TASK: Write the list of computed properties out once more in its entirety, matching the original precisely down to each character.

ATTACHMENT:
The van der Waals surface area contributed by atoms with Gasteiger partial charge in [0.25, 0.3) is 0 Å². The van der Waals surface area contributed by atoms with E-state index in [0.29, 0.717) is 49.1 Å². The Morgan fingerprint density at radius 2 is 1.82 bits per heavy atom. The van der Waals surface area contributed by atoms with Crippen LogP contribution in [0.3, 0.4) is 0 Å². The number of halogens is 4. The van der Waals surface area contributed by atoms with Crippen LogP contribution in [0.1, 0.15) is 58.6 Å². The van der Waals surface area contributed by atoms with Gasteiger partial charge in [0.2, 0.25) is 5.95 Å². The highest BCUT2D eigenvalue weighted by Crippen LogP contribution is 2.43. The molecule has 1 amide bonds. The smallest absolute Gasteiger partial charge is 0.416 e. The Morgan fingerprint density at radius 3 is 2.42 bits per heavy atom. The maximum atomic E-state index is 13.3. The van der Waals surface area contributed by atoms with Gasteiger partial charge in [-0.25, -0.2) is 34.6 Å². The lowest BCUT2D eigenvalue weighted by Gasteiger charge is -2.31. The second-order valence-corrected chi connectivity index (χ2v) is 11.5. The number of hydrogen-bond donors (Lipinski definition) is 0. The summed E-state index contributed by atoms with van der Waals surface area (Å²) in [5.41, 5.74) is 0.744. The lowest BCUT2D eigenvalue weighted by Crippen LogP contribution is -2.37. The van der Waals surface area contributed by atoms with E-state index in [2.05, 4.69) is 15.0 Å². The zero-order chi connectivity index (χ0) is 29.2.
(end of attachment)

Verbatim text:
The van der Waals surface area contributed by atoms with Gasteiger partial charge in [0.25, 0.3) is 0 Å². The van der Waals surface area contributed by atoms with E-state index in [0.29, 0.717) is 49.1 Å². The Morgan fingerprint density at radius 2 is 1.82 bits per heavy atom. The van der Waals surface area contributed by atoms with Crippen LogP contribution in [0.3, 0.4) is 0 Å². The number of halogens is 4. The van der Waals surface area contributed by atoms with Crippen LogP contribution in [0.1, 0.15) is 58.6 Å². The van der Waals surface area contributed by atoms with Gasteiger partial charge in [0.2, 0.25) is 5.95 Å². The highest BCUT2D eigenvalue weighted by Crippen LogP contribution is 2.43. The molecule has 1 amide bonds. The smallest absolute Gasteiger partial charge is 0.416 e. The Morgan fingerprint density at radius 3 is 2.42 bits per heavy atom. The maximum atomic E-state index is 13.3. The van der Waals surface area contributed by atoms with Gasteiger partial charge in [-0.25, -0.2) is 34.6 Å². The lowest BCUT2D eigenvalue weighted by Gasteiger charge is -2.31. The second-order valence-corrected chi connectivity index (χ2v) is 11.5. The number of hydrogen-bond donors (Lipinski definition) is 0. The summed E-state index contributed by atoms with van der Waals surface area (Å²) in [5.41, 5.74) is 0.744. The lowest BCUT2D eigenvalue weighted by Crippen LogP contribution is -2.37. The van der Waals surface area contributed by atoms with E-state index in [2.05, 4.69) is 15.0 Å². The zero-order chi connectivity index (χ0) is 29.2.